I had a tendency to hit the buttons with my knee when driving, causing the seat to spontaneously readjust itself.
New, eco-friendly materials include Kvadrat, which is a Danish amalgam of a durable wool blend and Dinamica suede-like fabric made from recycled plastic bottles and a Eucalyptus fiber-based textile. To bolster its green credentials, Land Rover also made the effort of using up to 72.8 pounds of recycled and eco-friendly materials to build the Evoque.
The only gripe worth mentioning is the placement of the seat memory buttons. On the driver’s side, they were immediately adjacent to our left knee, and near our right knee on the passenger side. We had a tendency to hit the buttons with our knee when driving, causing the seat to spontaneously readjust itself. That was a little disconcerting.
On the plus side, the new platform that the Evoque is built on yields extra cargo space, which the model badly needed. It now offers 21.5 cubic feet behind the rear seats, and up to 50.5 cubic feet when you fold the rear seats down. A Range Rover ought to be useful as well as luxurious, and more space helps the Evoque live up to its name. Some of its rivals are more spacious, though. The Audi Q5 offers 26.8 and 60.4, respectively. Jaguar’s E-Pace has 24.2 cubic feet with five passengers on board and 52.7 with the rear seats folded flat.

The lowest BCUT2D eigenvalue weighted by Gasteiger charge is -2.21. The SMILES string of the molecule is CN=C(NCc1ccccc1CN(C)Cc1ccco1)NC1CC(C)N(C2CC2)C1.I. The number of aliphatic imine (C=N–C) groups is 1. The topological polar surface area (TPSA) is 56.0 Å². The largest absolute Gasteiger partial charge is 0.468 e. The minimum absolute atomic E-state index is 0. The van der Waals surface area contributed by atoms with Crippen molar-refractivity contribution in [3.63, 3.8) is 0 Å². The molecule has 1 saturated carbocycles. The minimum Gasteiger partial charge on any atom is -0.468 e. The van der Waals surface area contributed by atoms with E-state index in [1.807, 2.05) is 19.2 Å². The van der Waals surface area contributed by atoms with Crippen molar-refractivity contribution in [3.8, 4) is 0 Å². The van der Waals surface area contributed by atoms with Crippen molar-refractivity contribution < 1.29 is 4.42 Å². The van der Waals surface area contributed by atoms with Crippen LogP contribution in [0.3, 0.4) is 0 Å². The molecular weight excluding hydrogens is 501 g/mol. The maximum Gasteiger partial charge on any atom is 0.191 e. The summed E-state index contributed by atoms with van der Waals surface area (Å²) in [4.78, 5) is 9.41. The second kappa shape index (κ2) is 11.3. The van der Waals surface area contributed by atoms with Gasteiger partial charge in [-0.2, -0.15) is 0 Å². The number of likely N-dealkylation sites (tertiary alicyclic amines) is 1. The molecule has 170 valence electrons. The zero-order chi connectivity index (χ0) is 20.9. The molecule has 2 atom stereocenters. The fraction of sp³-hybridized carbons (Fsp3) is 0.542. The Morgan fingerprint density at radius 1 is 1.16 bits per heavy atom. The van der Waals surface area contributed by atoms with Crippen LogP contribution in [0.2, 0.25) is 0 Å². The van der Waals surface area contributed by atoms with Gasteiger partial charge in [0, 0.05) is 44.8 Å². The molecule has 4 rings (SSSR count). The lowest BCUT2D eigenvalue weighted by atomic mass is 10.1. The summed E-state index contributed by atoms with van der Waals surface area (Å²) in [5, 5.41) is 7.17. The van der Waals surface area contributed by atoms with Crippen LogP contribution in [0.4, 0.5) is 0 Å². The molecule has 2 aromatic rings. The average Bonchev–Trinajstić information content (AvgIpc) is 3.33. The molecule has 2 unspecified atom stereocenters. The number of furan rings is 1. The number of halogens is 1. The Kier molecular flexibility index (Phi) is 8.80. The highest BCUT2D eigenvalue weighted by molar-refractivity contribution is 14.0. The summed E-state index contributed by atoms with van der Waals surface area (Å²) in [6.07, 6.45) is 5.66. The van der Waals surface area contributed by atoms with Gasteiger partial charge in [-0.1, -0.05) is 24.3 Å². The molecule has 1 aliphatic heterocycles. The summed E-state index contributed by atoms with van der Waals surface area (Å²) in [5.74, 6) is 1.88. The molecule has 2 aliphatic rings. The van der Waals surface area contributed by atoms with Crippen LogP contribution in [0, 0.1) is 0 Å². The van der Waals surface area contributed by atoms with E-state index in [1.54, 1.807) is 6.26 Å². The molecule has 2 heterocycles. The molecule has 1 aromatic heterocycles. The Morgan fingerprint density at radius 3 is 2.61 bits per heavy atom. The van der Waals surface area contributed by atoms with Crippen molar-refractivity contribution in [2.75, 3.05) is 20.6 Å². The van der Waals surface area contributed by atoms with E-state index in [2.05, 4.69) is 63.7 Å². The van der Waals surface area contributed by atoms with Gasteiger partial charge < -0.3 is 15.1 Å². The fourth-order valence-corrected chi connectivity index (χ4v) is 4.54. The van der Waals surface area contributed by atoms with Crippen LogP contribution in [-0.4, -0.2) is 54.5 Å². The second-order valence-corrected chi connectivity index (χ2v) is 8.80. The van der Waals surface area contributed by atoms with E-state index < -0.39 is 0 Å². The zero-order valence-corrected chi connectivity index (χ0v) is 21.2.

The new Evoque is a technical marvel. As an example, our test vehicle had a very useful speed limiter that allowed us to set a maximum speed. We were driving in Greece, and we had been warned about keeping to the speed limits, so we made heavy use of this feature. The way it works is simple: You drive to the speed you want, then press the limit button. Thereafter, no matter how much throttle you give, the Evoque won’t let you go more than a few miles per hour over your set speed.
Land Rover’s designers and engineers used the word “reductionist” several times to describe the new interior. Specifically, the team went to great lengths to simplify the cabin controls, and to give the new Evoque a clean, modern look and feel. That was a tall goal, because like all modern vehicles (and especially luxury SUVs), the new Evoque carries a long list of tech features. Of course, each and every feature needs its controls, so a major simplification program was required to keep button proliferation to a minimum.